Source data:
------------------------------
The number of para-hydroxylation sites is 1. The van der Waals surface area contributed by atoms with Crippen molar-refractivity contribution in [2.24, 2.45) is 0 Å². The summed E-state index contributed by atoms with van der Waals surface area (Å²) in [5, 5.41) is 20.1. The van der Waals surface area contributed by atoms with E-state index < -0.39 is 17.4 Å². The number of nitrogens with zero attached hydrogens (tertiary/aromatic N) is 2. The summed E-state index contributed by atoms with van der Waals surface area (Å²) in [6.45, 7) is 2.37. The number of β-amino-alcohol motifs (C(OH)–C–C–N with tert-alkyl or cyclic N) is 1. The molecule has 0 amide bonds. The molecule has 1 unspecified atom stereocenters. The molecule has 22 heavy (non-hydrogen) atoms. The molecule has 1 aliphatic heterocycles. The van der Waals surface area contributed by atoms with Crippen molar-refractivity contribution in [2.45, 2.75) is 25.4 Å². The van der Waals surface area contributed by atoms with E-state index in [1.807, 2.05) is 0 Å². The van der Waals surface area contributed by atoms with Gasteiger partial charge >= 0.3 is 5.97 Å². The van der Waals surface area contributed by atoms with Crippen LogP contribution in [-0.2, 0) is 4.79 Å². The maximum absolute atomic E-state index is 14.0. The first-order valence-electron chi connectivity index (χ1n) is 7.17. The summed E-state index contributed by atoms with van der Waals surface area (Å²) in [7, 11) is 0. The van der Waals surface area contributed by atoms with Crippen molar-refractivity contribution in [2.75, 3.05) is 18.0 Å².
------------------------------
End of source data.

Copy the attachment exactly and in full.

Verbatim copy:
The number of para-hydroxylation sites is 1. The van der Waals surface area contributed by atoms with Crippen molar-refractivity contribution in [2.24, 2.45) is 0 Å². The summed E-state index contributed by atoms with van der Waals surface area (Å²) in [5, 5.41) is 20.1. The van der Waals surface area contributed by atoms with E-state index < -0.39 is 17.4 Å². The number of nitrogens with zero attached hydrogens (tertiary/aromatic N) is 2. The summed E-state index contributed by atoms with van der Waals surface area (Å²) in [6.45, 7) is 2.37. The number of β-amino-alcohol motifs (C(OH)–C–C–N with tert-alkyl or cyclic N) is 1. The molecule has 0 amide bonds. The molecule has 1 unspecified atom stereocenters. The molecule has 22 heavy (non-hydrogen) atoms. The molecule has 1 aliphatic heterocycles. The van der Waals surface area contributed by atoms with Crippen molar-refractivity contribution in [2.45, 2.75) is 25.4 Å². The van der Waals surface area contributed by atoms with E-state index in [1.807, 2.05) is 0 Å². The van der Waals surface area contributed by atoms with Gasteiger partial charge >= 0.3 is 5.97 Å². The van der Waals surface area contributed by atoms with Crippen LogP contribution in [-0.2, 0) is 4.79 Å². The maximum absolute atomic E-state index is 14.0. The first-order valence-electron chi connectivity index (χ1n) is 7.17. The summed E-state index contributed by atoms with van der Waals surface area (Å²) in [7, 11) is 0. The van der Waals surface area contributed by atoms with Crippen molar-refractivity contribution in [2.75, 3.05) is 18.0 Å².